Server Fault is a question and answer site for system and network administrators. Join them; it only takes a minute:

Sign up
Here's how it works:
  1. Anybody can ask a question
  2. Anybody can answer
  3. The best answers are voted up and rise to the top

I need to do a little customization in network.

I have a server 2008R2, placed in another network, can have multiple sessions.
Multiple users access it at the same time and resolving the actual user from the name of system become tough every time.
Sessions can be active whether user is still connected or not.
So the scenario is:

Two systems PC1 & PC2 and a server S1
Two users U1 and U2

U1 connects to S1 from PC1 then U2 from PC2
Now U2 wants to perform any server/system related operation 
     on S1 so he needs to inform another user
but when he goes to task manager to see active sessions he finds that 
**someone** has connected to S1 through PC1 (but not the exact username)
and if U1 has been disconnected U2 needs to find manually who is using PC1.

Management becomes more complex when user increases.

I can not also rename PC1 to reflect U1 as U1 might be temporary account.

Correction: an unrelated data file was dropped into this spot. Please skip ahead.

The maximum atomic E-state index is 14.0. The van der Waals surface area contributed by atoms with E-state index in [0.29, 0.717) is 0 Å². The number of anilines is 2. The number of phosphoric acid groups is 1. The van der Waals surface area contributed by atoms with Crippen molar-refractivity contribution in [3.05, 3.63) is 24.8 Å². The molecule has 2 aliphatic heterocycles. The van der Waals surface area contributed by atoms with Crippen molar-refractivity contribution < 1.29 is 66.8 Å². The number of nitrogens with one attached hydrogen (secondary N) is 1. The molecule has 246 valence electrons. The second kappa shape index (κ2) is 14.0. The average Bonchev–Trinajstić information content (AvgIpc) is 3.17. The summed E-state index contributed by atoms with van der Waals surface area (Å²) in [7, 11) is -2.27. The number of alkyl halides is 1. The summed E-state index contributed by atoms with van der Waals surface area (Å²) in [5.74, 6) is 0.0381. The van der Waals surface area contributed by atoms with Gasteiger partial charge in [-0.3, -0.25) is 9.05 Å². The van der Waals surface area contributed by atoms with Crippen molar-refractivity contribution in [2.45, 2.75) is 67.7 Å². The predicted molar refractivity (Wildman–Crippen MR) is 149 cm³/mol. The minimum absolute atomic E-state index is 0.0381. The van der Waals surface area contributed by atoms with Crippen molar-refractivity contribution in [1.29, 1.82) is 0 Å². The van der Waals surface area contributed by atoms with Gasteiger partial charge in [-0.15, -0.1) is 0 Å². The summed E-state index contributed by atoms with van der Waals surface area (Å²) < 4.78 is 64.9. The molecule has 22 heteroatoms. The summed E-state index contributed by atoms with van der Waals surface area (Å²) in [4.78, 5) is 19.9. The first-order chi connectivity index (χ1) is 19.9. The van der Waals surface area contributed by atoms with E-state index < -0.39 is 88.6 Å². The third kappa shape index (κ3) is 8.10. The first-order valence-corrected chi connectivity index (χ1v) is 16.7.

Is it possible to hold dual identification in local dns server or any other way to map system to username?

It will be great if it is possible for any remote app service.

share|improve this question
Are PC1 & PC2 shared computers used by multiple users or personal ones? – Volodymyr M. Feb 7 '13 at 9:55

The reason why you see someone in Task Manager on S1 is most likely because the user used local shared account on S1 to log in to S1.

Client name will remain the same all the time, as long as you use the same machine. On the other hand, username may vary and this can either be personal domain account in your domain or local shared account on S1.

If PC1 and PC2 are shared computers, - ensure that each user who logs in to S1 uses domain account, or at least personal distinguished local account on S1 - this will resolve an issue with not knows users in Task Manager/Users.

share|improve this answer

Your Answer


By posting your answer, you agree to the privacy policy and terms of service.

Not the answer you're looking for? Browse other questions tagged or ask your own question.